Jada Yuan from Vulture.com
spoke with METALLICA drummer Lars Ulrich who is at the 2013 Cannes Film Festival, working the band's upcoming IMAX 3-D film, Metallica Through The Never, which opens in the US on September 27. Here are a few excerpts from the chat:
Vulture.com: This is your first time in Cannes. What’s your impression?
Ulrich: "It’s insane. Everything that you thought it would be, times 10,000. I mean, it’s great and it’s overwhelming. Everything is just sort of accelerated and everything is exaggerated and it just moves so fast. The only bummer about the whole thing is I’ve come to the realization that when I leave Cannes in two days, I will not have seen a single film. And as a film fan, someone who’s passionate about film, that kind of bums me out a little bit, because I was sitting with the schedule a couple days ago, like, 'I’m gonna see Noah Baumbach’s new film (Frances Ha), I’m gonna see Lynn Shelton’s new film (Touchy Feely), and I wanna see this film,' and it’s just like, uggggghh. I wanted to see Sofia’s film (The Bling Ring) last night. Actually had tickets for it."
Vulture.com: What happened?
Ulrich: "There’s always something that comes up. There’s another dinner I have to go to or some other interview I have to do. The one thing that I didn’t realize about Cannes is that this place is basically all business. When you just hear about Cannes, you hear about movie stars walking down the red carpet. But that’s not really Cannes. Cannes is business and financing and deals and distributions. The whole infrastructure of the movie business is here, and I didn’t realize it was at that level, which is I guess also why I’m here, or why I was flown here."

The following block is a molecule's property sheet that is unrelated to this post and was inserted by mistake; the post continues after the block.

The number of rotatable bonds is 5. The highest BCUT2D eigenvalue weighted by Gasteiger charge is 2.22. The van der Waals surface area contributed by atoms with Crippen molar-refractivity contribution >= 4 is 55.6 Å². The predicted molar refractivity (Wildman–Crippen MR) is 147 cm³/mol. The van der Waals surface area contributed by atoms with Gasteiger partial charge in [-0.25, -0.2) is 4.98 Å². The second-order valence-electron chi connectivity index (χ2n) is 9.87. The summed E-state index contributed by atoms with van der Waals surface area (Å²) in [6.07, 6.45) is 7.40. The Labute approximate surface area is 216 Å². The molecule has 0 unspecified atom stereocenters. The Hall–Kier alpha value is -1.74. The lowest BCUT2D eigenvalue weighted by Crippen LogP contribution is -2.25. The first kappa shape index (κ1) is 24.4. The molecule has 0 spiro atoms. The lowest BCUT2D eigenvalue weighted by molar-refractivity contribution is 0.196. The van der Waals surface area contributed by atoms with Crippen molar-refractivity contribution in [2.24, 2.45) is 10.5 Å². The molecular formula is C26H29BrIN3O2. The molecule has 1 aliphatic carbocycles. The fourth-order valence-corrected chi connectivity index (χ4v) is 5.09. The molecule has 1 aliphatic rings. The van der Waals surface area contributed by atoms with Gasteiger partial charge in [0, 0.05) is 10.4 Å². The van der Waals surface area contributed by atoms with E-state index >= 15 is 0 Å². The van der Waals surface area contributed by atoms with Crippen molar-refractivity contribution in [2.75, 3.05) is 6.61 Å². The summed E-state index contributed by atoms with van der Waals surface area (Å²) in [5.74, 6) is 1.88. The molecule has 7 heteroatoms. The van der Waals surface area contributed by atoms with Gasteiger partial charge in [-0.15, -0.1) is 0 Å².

Vulture.com: I thought you have distribution.
Ulrich: "What we’re going for is independent distribution in each of the major territories. So we have Picturehouse [representing us] in America and then Exclusive Media representing us for the rest of the world. And what they do is go into each territory and get the best deal and hook up with the people that understand our film, that understand who Metallica is. With each territory it’s different. We are fighting fiercely to keep this as independent as possible. We’re financing the film ourselves. We’re not taking any money, we don’t owe anybody any favors or anything like that. This is as self-contained and autonomous as it gets around here, which is obviously a great thing. But because of that, then we have to micromanage more rather than just hand it over to one entity."
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